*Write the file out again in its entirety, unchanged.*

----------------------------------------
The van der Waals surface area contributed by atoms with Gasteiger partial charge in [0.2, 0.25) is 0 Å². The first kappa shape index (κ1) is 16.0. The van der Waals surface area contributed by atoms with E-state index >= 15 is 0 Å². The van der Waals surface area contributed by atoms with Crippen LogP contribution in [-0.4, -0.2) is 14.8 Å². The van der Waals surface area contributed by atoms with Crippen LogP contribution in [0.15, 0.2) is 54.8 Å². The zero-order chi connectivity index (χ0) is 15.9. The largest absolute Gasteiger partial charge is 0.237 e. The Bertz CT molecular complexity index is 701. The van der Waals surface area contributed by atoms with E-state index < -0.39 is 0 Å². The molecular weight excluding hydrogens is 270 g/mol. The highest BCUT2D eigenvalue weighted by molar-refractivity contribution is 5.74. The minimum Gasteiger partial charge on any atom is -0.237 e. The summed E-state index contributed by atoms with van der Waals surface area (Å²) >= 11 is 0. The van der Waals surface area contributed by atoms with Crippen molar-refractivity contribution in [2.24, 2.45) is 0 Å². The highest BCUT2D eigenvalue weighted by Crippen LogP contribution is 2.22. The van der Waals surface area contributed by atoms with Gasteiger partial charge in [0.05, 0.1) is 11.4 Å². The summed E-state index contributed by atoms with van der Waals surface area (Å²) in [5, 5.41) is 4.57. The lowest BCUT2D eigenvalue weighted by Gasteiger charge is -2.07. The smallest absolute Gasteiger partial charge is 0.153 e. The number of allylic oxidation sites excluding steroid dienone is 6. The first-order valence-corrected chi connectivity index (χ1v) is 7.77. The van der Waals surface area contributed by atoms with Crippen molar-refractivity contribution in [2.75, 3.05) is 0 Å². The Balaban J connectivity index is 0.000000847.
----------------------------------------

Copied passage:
The van der Waals surface area contributed by atoms with Gasteiger partial charge in [0.2, 0.25) is 0 Å². The first kappa shape index (κ1) is 16.0. The van der Waals surface area contributed by atoms with E-state index >= 15 is 0 Å². The van der Waals surface area contributed by atoms with Crippen LogP contribution in [-0.4, -0.2) is 14.8 Å². The van der Waals surface area contributed by atoms with Crippen LogP contribution in [0.15, 0.2) is 54.8 Å². The zero-order chi connectivity index (χ0) is 15.9. The largest absolute Gasteiger partial charge is 0.237 e. The Bertz CT molecular complexity index is 701. The van der Waals surface area contributed by atoms with E-state index < -0.39 is 0 Å². The molecular weight excluding hydrogens is 270 g/mol. The highest BCUT2D eigenvalue weighted by molar-refractivity contribution is 5.74. The minimum Gasteiger partial charge on any atom is -0.237 e. The summed E-state index contributed by atoms with van der Waals surface area (Å²) >= 11 is 0. The van der Waals surface area contributed by atoms with Crippen molar-refractivity contribution in [2.24, 2.45) is 0 Å². The highest BCUT2D eigenvalue weighted by Crippen LogP contribution is 2.22. The van der Waals surface area contributed by atoms with Gasteiger partial charge in [0.05, 0.1) is 11.4 Å². The summed E-state index contributed by atoms with van der Waals surface area (Å²) in [5, 5.41) is 4.57. The lowest BCUT2D eigenvalue weighted by Gasteiger charge is -2.07. The smallest absolute Gasteiger partial charge is 0.153 e. The number of allylic oxidation sites excluding steroid dienone is 6. The first-order valence-corrected chi connectivity index (χ1v) is 7.77. The van der Waals surface area contributed by atoms with Crippen molar-refractivity contribution in [2.75, 3.05) is 0 Å². The Balaban J connectivity index is 0.000000847.